The People of Vieques, Puerto Rico vs. the United States Navy

On April 19, 1999, two F-18 jets mistook the navy’s red-and-white checked observation post on the island of Vieques, Puerto Rico for a target, and dropped 500 pound bombs on it. Vieques resident David Sanes was working at the observation post as a security guard for the navy. He was killed almost instantly. Three other men from Vieques were seriously injured. Sanes’ death sparked a wave of protest—civil disobedience, marches, petitions, resolutions, and lobbying—which resulted in the promise, made by then U.S. President Clinton and reiterated by his successor, that the navy will leave Vieques by May 2003. The navy says these plans will not be affected by war on Iraq. As veterans of earlier navy promises, the Viequenses, and the people of Puerto Rico, are wary… | more |

Land and Identity in Mexico: Peasants Stop an Airport

In a three-week period in the summer of 2002, national and international attention was drawn to a fast and furious clash between forces unleashed by the globalized world economy and peasants in a small village within the larger Mexico City urban area. The Mexican federal government attempted to expropriate the peasants’ land to make way for a sorely needed new international airport. The existing airport, with only two runways, was clearly inadequate. A new airport with six runways would bring the country’s air transport infrastructure up to modern standards, a necessity for any country seeking to be competitive in the global economy. The peasants balked at selling their land and in the end they prevailed, seemingly against all odds… | more |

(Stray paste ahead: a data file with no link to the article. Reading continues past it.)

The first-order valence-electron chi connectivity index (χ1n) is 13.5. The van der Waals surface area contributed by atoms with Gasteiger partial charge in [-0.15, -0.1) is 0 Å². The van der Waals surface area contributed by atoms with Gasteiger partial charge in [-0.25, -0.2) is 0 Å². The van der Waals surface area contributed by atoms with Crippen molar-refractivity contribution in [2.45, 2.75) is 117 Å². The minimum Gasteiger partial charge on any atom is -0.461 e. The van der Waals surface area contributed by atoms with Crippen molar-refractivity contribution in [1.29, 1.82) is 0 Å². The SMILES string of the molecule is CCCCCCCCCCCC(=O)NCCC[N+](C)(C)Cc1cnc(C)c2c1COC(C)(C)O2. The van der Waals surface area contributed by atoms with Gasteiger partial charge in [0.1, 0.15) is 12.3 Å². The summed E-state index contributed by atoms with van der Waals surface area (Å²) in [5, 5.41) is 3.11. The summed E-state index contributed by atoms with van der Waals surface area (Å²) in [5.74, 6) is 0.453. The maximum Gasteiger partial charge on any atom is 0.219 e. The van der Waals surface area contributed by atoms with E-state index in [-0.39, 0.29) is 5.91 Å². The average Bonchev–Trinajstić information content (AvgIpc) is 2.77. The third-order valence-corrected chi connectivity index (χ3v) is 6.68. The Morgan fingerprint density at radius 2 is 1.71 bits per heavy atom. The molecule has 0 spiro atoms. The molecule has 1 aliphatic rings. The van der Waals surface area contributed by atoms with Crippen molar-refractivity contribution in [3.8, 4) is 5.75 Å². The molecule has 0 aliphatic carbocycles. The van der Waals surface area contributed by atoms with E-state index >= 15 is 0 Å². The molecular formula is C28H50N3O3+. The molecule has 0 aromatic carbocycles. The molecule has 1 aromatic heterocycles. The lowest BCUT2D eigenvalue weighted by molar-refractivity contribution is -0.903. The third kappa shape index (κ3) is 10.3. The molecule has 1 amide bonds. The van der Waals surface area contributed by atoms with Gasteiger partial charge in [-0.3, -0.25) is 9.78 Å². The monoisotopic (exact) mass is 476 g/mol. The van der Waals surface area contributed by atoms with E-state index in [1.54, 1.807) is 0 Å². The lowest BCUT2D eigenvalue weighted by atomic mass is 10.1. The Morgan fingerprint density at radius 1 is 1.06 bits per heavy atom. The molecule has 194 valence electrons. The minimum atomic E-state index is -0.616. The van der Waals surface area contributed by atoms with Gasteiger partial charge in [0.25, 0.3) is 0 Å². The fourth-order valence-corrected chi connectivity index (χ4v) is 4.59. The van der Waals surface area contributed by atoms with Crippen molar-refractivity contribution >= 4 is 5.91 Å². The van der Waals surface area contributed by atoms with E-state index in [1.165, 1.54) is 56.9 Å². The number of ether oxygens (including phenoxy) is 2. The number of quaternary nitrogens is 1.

Lula Won!

Many friends have written to me since the victory of “Lula” da Silva, elected as Brazil’s president. I thank you all. We need your good wishes, and especially we need your continuing vital opposition to the U.S. government’s aggression… | more |

January 2003 (Volume 54, Number 8)

January 2003 (Volume 54, Number 8)

“The American health care system is confronting a crisis.” This was the not very surprising conclusion of a study by a National Academy of Science panel on the U.S. health care system, carried out at the request of the administration and released in November 2002 www.nap.edu/books/0309087074/html. The report, entitled Fostering Rapid Advances in Health Care, describes conditions that are little short of horrendous. Health care costs are increasing at an annual rate in excess of 12 percent. The insured are receiving far fewer benefits while paying much more in out-of-pocket expenses. States in fiscal trouble are cutting benefits for Medicaid and other health programs. The number of uninsured has climbed to 41.2 million or 14.5 percent of the U.S. population. This means that one in seven individuals in the United States lacks any health care coverage whatsoever, and many more have inadequate coverage. A quarter of U.S. children aged to nineteen to thirty-five months are deficient in immunizations. Tens of thousands of individuals die every year from medical errors and many more than that from injuries caused by the health system… | more |

A Planetary Defeat: The Failure of Global Environmental Reform

The first Earth Summit in Rio de Janeiro, Brazil in 1992 generated hopes that the world would at long last address its global ecological problems and introduce a process of sustainable development. Now, with a second summit being held ten years later in Johannesburg, that dream has to a large extent faded. Even the principal supporters of this process have made it clear that they do not expect much to be achieved as a result of the Johannesburg summit, which is likely to go down in history as an absolute failure. We need to ask ourselves why.… | more |

Neoliberalism and Resistance in South Africa

An aspect of the transition from apartheid to democracy in South Africa was inadvertently captured at the opening of the World Economic Forum (WEF) meeting held at the International Convention Centre in Durban, in June 2002, as the police arrived with a massive show of force and drove protesters away from the building with batons and charging horses. One of the organizers of the WEF was approached by an incred- ulous member of the foreign media and asked about the right to protest in the “new South Africa.” The organizer pulled out the program and, with a wry smile, pointed to an upcoming session entitled “Taking NEPAD to the People.” He said he could not understand the protests because the “people” have been accommodated.… | more |